Rapids in Winter
In my last post on Systems Thinking, I tried to point to the reality that any advocacy problem pops up in a flow of circumstance. We single out the problem from the flow because it attracts our attention. But we often fail to see the connection between the problem we experience and the flow that produced it.
When we do notice the flow as part of the problem, we tend to think that we need a top-down solution to it. Examples of top-down solutions are changes in policy, rules, and law that prohibit what we think of as the circumstances that led to the problem. In fact, this description is the typical definition of “systems advocacy” in our community.
Now we all know that changes in policy, rules, and law don’t stop similar problems from popping up. Rather, these changes give us hooks we can use in our advocacy to challenge a particular example of the problem. Which is to say that the changes make our advocacy easier.
Also, we all know that these successful changes trigger a response from the targets of our advocacy to game the new rules, to find loopholes or workarounds that reduce the need for target change. In turn, we respond by challenging this undermining of rights.
The dance of advocacy, as it were.
This dance is the core dynamic of top-down advocacy. As an advocacy tool, it has its strengths and weaknesses. One aspect of it that is unavoidable is the adversarial framework it entails. It seems that it is through challenge and response that change occurs and it is through gaming that targets challenge our successes. We might hope that the target will learn some basic lesson about rights, and I think that individuals within the target system do learn such lessons, but the dance reinforces the idea that argument or some other method of power use is the only way or the best way to challenge oppression.
It seems to us that, since oppression was constructed through the use of power, we must use power to overcome oppressive flows. And, it is certainly true that those who use power to dominate and exploit others believe this and don’t give up that power willingly. But success in a struggle of power always leaves a residue of those who will not submit to your victory, and will immediately begin to fight against your victory generally through new methods, often ones we have not seen before.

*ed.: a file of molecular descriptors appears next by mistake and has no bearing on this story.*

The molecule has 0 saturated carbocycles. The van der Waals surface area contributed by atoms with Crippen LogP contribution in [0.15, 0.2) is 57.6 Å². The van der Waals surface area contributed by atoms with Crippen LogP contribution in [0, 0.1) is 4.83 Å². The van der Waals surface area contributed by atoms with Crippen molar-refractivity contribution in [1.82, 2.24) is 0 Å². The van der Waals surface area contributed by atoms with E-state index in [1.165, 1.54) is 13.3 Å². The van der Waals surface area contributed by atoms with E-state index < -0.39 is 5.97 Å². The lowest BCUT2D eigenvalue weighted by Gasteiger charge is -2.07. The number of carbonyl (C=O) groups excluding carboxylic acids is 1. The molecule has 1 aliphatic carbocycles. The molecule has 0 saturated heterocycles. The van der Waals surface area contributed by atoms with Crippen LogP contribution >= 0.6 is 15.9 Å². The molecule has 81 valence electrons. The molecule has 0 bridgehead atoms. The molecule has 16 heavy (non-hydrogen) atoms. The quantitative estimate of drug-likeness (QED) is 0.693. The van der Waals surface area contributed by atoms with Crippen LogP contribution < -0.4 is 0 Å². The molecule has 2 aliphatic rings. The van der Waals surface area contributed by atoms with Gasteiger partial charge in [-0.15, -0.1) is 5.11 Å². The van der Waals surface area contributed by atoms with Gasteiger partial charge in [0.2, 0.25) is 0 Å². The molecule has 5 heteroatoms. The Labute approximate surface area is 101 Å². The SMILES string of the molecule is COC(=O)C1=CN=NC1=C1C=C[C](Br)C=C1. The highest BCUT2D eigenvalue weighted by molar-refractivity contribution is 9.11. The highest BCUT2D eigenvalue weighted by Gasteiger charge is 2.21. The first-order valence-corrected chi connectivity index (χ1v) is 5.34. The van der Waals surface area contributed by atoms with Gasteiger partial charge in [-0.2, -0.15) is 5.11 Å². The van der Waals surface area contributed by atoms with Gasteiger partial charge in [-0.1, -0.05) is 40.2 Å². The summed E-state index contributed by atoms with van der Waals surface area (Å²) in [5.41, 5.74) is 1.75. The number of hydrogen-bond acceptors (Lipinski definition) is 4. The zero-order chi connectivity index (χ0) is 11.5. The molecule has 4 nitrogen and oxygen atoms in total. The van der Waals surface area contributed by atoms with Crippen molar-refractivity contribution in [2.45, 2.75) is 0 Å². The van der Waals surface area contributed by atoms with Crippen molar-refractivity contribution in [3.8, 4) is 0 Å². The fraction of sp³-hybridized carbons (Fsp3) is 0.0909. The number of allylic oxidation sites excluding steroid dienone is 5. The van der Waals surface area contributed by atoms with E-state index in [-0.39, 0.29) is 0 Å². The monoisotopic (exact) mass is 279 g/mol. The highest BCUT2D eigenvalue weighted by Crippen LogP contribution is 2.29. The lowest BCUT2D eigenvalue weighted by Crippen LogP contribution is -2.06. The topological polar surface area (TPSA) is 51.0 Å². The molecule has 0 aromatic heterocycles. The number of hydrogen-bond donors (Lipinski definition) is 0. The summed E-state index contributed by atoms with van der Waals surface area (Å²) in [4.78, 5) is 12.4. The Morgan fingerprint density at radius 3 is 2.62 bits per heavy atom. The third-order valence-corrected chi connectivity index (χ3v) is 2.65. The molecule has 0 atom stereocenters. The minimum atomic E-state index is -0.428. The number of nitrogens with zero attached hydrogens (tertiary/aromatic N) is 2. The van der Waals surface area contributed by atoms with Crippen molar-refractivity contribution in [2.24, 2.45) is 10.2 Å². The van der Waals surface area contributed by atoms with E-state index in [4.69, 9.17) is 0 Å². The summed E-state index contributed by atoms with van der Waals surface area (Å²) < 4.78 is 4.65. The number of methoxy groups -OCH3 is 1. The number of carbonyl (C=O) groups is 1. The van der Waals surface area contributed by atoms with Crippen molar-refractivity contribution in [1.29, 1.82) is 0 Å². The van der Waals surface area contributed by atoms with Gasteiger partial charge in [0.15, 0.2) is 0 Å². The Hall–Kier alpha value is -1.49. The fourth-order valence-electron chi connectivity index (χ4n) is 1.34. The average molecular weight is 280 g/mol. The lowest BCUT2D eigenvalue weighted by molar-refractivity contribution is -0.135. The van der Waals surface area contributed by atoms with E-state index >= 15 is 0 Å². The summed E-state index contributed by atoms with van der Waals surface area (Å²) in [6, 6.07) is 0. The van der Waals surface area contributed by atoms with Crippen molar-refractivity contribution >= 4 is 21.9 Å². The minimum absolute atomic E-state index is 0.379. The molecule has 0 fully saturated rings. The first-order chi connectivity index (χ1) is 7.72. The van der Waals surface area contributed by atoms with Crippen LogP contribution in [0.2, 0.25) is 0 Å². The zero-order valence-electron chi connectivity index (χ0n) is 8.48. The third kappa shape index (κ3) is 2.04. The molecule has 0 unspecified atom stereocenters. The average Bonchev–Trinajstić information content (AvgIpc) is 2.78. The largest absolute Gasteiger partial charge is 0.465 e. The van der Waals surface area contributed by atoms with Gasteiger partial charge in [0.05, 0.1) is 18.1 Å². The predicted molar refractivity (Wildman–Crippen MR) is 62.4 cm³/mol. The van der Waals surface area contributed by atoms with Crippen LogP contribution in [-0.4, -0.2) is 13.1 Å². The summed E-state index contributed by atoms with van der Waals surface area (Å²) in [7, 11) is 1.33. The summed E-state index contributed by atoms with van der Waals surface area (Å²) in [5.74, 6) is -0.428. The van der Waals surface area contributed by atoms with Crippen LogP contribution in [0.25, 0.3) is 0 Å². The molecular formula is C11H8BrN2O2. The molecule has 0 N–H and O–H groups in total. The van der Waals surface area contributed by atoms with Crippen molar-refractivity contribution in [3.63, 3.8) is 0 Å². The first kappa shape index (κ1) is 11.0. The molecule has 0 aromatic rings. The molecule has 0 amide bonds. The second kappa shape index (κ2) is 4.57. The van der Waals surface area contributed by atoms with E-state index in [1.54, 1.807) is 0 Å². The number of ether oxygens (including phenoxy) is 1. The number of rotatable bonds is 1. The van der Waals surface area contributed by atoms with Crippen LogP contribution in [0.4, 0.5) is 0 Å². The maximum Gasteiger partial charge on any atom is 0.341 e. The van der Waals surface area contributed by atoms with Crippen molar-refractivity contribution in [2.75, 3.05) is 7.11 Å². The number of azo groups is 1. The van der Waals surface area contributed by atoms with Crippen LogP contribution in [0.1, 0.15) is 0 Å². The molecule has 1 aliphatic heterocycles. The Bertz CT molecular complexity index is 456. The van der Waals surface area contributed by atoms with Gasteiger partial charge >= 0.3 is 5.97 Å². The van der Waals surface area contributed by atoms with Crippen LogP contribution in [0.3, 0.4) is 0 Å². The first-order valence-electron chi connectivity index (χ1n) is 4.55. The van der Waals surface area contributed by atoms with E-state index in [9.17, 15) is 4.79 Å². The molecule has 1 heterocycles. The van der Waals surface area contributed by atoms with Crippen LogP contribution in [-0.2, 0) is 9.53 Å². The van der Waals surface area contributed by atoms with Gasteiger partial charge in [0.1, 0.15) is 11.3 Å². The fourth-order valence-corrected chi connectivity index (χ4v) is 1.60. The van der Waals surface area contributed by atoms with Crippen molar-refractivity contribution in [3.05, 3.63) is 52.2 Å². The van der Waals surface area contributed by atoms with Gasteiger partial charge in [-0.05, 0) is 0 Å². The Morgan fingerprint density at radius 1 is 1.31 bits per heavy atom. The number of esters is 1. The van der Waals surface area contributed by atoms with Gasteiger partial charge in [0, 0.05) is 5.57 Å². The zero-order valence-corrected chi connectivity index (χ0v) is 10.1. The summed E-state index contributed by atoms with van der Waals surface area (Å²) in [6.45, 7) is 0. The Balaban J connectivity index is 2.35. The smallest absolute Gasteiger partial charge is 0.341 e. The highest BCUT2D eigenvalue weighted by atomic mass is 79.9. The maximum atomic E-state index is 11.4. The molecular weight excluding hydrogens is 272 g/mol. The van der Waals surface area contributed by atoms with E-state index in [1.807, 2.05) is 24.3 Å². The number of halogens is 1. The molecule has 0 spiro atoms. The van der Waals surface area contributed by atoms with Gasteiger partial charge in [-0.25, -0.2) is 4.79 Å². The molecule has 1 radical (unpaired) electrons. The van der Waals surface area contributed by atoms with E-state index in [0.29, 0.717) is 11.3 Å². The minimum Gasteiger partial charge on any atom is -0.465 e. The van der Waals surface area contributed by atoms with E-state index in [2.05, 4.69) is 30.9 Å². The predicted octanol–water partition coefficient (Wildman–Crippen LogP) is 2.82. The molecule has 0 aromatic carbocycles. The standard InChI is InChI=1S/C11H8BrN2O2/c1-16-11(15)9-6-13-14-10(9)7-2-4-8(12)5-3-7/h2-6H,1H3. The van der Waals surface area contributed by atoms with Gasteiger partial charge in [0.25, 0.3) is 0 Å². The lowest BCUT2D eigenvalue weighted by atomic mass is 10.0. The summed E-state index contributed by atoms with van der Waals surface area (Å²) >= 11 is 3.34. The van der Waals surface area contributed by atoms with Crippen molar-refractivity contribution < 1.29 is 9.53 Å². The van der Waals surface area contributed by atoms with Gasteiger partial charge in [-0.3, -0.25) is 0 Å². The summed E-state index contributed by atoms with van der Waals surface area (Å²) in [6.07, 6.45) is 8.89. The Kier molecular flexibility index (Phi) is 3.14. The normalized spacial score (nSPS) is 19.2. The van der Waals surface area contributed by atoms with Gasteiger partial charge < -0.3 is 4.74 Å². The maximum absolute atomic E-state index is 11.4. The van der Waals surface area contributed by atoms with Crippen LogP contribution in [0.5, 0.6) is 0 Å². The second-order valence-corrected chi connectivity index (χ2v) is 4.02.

The dance then runs something like this:
- We challenge oppression. We do so by using innovation in our offense to challenge our target.
- The target responds with a defense of the status quo, largely through the use of the power it has already accumulated and secondarily through the inertia of the current flow.
- We achieve some measure of victory. Almost immediately, the change roles of advocate and target begin to shift.
- Now, the target is using offense and innovation to undermine and counter our victory.
- We, in turn, are using defense to protect the victory that often required some real sacrifice on our part.
- And so on……
In the larger window of history, I think a case can be made for overall positive change in this long dance, but as the modern civil rights movement has discovered in its half century defense of the Civil Rights Act fo 1964, it ain’t easy and you can’t take any victory for granted ( this idea that the status quo always has an advantage over change is the weakest assumption of any defense-based strategy). There are important differences between offensive and defensive strategies. Just because we are good at offense doesn’t mean we are good at defense. Mostly in fact, if we are good at one, we are bad at the other.Yet, the dance of advocacy requires both sets of skills.
Next Post: Systems Thinking, Pt. 3: The Other Side of the Change Coin.